To kick things off, let’s take a look at the role Blackpool’s defence may have played in dropping back into the Championship after only one season at the top table.

Case for the prosecution
It doesn’t take much of a leap to work out that some of Blackpool’s defending was not up to Premier League level. ‘Pool conceded more league goals than any other side – 78 in total. As good as the Seasiders were in an attacking sense, the way they continued to ship goals week after week was beyond belief. Any team that concedes over 2 goals per game is going to have an uphill task in their bid to stay up, and ultimately it was too much for Ian Holloway’s men.
Most concerning from a defensive point of view was the number of late goals conceded. The inability to see out the closing stages was a recurring theme, and even a slight improvement in this area would have been enough to secure a second season in the top flight. Blackpool lost 22 points from winning positions, while gaining just nine when coming from behind. Preventing even one of the last minute equalisers against Fulham, Bolton, Blackburn or Spurs could have seen ‘Pool safe, and that’s only scratching the surface of the late collapses witnessed by Blackpool fans this season.

From ESPN Soccernet
When it comes to Blackpool’s style of play, defending seems to be something of an afterthought. It’s not that ‘Pool have been susceptible to a particular type of attack, or vulnerable to certain styles of team – defensively they’ve been poor across the board. Over the course of the season, there was only one team who could not break them down in either the home or away fixture – Stoke City. Perhaps then, defending long throw-ins is one area in which the ‘Pool defence showed themselves to be adept. The image below shows an analysis of Blackpool’s weaknesses according to the statistics website – and it does not make pleasant reading if you’re a ‘Pool defender.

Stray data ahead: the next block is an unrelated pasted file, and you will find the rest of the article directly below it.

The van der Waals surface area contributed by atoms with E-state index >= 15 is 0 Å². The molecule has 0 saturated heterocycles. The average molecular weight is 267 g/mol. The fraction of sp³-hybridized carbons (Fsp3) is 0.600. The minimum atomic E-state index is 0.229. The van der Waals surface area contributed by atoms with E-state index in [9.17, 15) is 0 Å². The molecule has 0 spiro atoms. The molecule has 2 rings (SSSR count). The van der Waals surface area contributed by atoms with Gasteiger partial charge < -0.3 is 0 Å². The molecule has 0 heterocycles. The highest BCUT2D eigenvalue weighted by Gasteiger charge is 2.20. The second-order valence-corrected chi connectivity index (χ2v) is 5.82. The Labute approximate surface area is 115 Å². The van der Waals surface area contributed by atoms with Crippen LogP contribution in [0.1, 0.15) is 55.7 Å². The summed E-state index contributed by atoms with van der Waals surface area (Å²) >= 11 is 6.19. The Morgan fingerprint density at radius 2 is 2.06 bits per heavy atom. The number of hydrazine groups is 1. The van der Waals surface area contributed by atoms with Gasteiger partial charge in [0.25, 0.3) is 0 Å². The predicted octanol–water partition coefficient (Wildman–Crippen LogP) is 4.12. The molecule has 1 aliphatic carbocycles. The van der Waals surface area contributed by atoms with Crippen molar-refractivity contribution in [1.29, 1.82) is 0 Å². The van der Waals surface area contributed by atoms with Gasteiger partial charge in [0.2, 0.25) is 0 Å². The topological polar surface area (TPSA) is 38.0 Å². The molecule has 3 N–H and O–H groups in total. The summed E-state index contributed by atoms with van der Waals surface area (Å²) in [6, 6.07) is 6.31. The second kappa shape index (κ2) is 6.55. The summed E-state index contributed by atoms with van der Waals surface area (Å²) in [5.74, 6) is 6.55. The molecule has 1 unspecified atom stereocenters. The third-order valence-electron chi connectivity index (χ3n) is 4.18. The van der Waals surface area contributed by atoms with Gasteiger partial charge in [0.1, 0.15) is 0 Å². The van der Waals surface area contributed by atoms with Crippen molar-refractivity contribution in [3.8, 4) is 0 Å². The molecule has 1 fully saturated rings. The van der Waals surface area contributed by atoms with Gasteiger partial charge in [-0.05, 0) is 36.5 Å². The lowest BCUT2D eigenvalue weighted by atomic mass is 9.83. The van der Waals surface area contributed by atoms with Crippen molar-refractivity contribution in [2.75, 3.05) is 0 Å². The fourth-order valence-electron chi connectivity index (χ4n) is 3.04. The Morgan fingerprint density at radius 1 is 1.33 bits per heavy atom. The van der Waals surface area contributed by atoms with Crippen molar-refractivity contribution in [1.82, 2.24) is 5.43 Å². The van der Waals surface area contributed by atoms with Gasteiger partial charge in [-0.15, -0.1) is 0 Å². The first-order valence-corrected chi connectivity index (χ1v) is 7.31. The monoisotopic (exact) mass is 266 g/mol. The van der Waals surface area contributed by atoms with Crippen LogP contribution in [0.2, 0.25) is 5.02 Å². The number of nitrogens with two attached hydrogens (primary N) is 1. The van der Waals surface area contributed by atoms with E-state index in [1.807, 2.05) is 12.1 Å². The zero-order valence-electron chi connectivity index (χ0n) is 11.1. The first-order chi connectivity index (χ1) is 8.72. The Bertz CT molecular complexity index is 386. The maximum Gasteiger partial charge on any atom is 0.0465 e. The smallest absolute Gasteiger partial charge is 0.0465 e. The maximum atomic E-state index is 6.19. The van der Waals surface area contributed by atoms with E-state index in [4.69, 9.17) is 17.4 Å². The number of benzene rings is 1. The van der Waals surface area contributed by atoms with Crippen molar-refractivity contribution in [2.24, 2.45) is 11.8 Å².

Analysing individuals, it’s fair to say each of the regular Blackpool defenders have had their bad moments. The second game of the season looked to have highlighted Stephen Crainey as a weak link, his performance up against Theo Walcott being a contributing factor to Arsenal’s 6-0 demolition of the Seasiders. On the other side, Neal Eardley has been a notable target for a section of the Bloomfield Road support, being very reluctant to put his foot into a challenge, choosing rather to stand off and let opposing wingers run at him and often get a delivery into the 18 yard box.